Update: I went back to store and they told I will need to by plugs for corners. I returned these skirtings and now back to regular skirtings which work with miter and coping.

I am using this skirting: https://www.kwantum.nl/plint-wit-eiken-0392535

And I cannot figure how to do inside or outside corners on this. Due to the peculiar back profile, typical 45 degree cuts are not really working.

Any tips?

Update: based on comments - If text is not clear enough, there are images of couple of rough cuts I did. I hope that helps.

I have a mitre gauge from Wolfcraft - this one - https://m.media-amazon.com/images/W/IMAGERENDERING_521856-T1/images/I/610EXfqhQVL.jpg with accompanying saw and a jigsaw. I do not have a coping miter saw at the moment. The problem I am facing is non-flat back profile on the plinten. That is making the angle calculation a bit tricky. These also lay at an angle to the wall from front so I would always end up with an upside down V like opening on outer corners. A little geometry application revealed that the bottom edge (one of the floor), may never intersect at the point in same vertical plane as the corner edge of the wall.

So, a little more digging around and I found that there are plugs for the corners which are needed for some skirtings.

Skirting 1 Skirting 2

  • Can you clarify what tools you’re using? That profile shouldn’t present any issue with normal tools. Commented Mar 28, 2023 at 19:46
  • Hi, welcome to Woodworking. We need a little more detail than just "typical 45 degree cuts are not really working". In what ways is it not working? Can you post one or two photos showing us the problem(s)?
    – Graphus
    Commented Mar 28, 2023 at 22:56
  • 1
    "Any tips?" Are you familiar already with coped joints? (This is where the coping saw gets its name in English, although its use has extended far beyond just doing coped joints.) For outside corners there is no real choice but to do mitres – although they might not be 45° cuts because building work is seldom precise – but for inside corners are you aware of the main alternative, to scribe? This is always a useful option to doing mitres, but it's particularly helpful for non-90 internal corners because you don't need to measure the angle and then divide it in half accurately.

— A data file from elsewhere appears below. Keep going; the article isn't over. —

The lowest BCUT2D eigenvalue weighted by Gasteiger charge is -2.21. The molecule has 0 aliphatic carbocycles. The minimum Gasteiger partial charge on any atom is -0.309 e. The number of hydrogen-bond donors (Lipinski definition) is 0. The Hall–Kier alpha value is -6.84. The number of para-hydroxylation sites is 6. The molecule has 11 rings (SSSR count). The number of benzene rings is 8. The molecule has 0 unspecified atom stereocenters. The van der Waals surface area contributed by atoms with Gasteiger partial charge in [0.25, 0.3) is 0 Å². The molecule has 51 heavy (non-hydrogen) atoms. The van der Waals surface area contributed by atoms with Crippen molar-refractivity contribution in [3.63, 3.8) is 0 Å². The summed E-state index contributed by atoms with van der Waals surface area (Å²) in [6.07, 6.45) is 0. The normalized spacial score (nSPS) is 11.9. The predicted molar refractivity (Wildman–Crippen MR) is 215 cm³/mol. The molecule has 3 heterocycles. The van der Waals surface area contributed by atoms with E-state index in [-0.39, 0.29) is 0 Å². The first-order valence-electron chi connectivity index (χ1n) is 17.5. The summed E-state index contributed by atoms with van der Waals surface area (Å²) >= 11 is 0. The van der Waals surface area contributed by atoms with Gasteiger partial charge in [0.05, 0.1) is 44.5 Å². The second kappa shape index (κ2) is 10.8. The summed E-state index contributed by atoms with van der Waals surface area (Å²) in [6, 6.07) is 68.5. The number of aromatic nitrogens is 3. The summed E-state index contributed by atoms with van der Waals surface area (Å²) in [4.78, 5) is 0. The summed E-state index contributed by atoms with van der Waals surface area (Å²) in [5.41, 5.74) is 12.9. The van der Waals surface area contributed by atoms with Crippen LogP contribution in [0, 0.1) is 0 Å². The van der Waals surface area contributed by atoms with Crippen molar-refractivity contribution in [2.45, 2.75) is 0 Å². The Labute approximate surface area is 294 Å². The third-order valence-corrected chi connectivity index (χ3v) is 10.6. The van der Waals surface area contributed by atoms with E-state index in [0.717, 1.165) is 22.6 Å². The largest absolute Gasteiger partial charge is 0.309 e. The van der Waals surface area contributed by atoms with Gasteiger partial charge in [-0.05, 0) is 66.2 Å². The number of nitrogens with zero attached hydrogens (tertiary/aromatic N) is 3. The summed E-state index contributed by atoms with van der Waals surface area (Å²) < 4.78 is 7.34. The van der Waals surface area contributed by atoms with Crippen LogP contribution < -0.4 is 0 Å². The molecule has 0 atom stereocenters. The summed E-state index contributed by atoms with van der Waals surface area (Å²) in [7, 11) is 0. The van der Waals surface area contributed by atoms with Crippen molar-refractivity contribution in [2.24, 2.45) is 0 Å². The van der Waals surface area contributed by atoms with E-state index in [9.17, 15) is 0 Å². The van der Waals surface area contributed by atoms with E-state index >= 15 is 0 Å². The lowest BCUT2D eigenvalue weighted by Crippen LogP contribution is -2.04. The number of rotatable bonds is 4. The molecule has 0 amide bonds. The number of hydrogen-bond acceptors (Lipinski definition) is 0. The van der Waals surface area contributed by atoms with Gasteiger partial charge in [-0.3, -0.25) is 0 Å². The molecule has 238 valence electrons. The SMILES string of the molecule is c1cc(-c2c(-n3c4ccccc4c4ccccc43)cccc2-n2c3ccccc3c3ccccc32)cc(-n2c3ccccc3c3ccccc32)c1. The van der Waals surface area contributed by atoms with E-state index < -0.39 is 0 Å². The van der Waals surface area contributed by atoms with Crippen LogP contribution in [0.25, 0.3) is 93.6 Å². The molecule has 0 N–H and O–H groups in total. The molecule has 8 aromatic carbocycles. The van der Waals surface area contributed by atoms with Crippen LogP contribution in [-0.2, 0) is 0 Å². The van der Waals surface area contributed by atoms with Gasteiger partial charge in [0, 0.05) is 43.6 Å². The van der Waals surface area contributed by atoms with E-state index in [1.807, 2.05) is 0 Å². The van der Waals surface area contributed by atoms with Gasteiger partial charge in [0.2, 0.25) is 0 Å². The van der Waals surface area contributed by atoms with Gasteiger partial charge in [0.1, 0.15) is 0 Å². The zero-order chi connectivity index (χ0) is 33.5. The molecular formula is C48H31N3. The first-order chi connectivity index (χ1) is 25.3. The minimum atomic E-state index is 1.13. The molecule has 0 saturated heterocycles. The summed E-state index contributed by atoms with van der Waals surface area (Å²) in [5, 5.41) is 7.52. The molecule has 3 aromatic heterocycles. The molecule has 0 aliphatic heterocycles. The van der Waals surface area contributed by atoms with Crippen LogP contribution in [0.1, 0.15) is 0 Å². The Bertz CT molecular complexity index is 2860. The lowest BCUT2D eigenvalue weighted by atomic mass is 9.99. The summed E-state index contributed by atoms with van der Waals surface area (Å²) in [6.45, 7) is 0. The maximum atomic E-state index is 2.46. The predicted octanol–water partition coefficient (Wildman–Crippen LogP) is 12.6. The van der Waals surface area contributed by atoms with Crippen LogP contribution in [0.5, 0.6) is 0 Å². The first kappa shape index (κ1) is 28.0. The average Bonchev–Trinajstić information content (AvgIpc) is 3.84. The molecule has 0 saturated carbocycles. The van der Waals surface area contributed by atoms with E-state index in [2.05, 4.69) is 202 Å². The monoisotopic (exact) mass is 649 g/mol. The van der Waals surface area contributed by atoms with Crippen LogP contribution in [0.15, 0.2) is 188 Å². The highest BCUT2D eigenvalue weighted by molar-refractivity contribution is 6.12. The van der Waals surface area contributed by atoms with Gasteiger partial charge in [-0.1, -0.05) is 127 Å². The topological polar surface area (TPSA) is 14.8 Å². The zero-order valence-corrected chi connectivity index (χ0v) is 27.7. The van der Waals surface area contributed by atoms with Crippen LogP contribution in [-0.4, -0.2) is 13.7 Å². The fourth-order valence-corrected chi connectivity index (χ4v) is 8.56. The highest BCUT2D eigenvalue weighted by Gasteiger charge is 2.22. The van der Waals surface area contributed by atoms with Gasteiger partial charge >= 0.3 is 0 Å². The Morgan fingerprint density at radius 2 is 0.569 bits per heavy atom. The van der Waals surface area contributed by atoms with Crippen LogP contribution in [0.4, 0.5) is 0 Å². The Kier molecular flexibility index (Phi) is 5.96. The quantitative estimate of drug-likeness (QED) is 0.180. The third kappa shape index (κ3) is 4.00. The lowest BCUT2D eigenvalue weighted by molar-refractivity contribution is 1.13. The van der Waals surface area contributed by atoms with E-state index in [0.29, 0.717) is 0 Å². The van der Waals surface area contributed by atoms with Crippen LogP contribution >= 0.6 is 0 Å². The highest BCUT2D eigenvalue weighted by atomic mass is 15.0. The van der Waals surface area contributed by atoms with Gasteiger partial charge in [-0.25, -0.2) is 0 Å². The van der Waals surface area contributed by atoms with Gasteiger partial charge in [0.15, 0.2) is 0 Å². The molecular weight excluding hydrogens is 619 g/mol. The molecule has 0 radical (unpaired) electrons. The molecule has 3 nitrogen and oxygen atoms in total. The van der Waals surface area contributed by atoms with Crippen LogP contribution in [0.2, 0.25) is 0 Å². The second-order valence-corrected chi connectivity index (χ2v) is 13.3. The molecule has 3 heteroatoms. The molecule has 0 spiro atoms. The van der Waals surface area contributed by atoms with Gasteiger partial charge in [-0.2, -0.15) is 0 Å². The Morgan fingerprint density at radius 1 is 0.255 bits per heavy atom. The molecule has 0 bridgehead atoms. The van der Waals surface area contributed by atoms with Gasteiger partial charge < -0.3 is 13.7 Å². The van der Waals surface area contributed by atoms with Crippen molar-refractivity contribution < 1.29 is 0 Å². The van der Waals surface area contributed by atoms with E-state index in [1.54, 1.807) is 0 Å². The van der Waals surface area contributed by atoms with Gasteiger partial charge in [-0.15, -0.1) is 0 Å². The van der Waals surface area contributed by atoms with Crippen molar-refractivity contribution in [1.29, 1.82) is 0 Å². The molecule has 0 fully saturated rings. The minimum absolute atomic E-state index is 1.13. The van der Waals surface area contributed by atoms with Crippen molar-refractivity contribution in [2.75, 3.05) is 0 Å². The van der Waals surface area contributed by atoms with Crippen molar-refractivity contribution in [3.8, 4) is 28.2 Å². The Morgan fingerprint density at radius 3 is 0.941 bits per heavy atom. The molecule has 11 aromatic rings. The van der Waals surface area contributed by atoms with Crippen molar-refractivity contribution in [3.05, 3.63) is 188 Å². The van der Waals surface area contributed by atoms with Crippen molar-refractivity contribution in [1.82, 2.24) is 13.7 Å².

– Graphus
    Commented Mar 28, 2023 at 23:03
  • @AloysiusDefenestrate, I imagine part of the difficulty is in workholding, with that non-vertical front and the cutaway back corner.
    – Graphus
    Commented Mar 28, 2023 at 23:08
  • 1
    Is the "update" that appears at the top of your question actually the answer/solution to the problem?
    – gnicko
    Commented Mar 29, 2023 at 15:18

1 Answer 1


As alluded to in the comments, the right way to do internal corners is not to mitre, but to cut one piece square, and then scribe the profile onto the other piece, and cut it away. When shrinkage/movement causes the two pieces to separate, the resulting gap is much less noticeable.

For external corners, you have no alternative but to mitre. I think the solution is to clamp the skirting to a vertical piece of board (possibly held vertical by being screwed to a block of wood), and then cut the mitre.

Alternatively, if you are cutting with a circular saw, set it to the right angle, and place the saw on the back of the skirting.

Looking at the edited question with pictures, I think the problem is that you are cutting a 45-degree angle where you measure the angle from the front. You absolutely have to use (the top of) the back of the skirting as the reference.

  • Thanks for response. I added more details to the challenge I have. May be that can explain better on the problem I have.
    – Danish
    Commented Mar 29, 2023 at 8:12
  • Top notch. And I need more characters :-)
    – Graphus
    Commented Mar 29, 2023 at 17:31
  • Agree that the mitre box appears to be not-tall-enough and that you need a taller fence to align the entire back of the base to. Commented Mar 29, 2023 at 19:45
  • Also, if this is the unit you have, amazon.com/wolfcraft-6948200-Bevel-Mitre-Boards/dp/B01LWROHZI/… then the saw that comes with is a japanese type pull saw. So instead of having the handle of the saw in front of the baseboard (as pictured), you need to cut from the other side to get less tearout of the 'skin' on the exterior of the baseboard. Commented Mar 29, 2023 at 23:32

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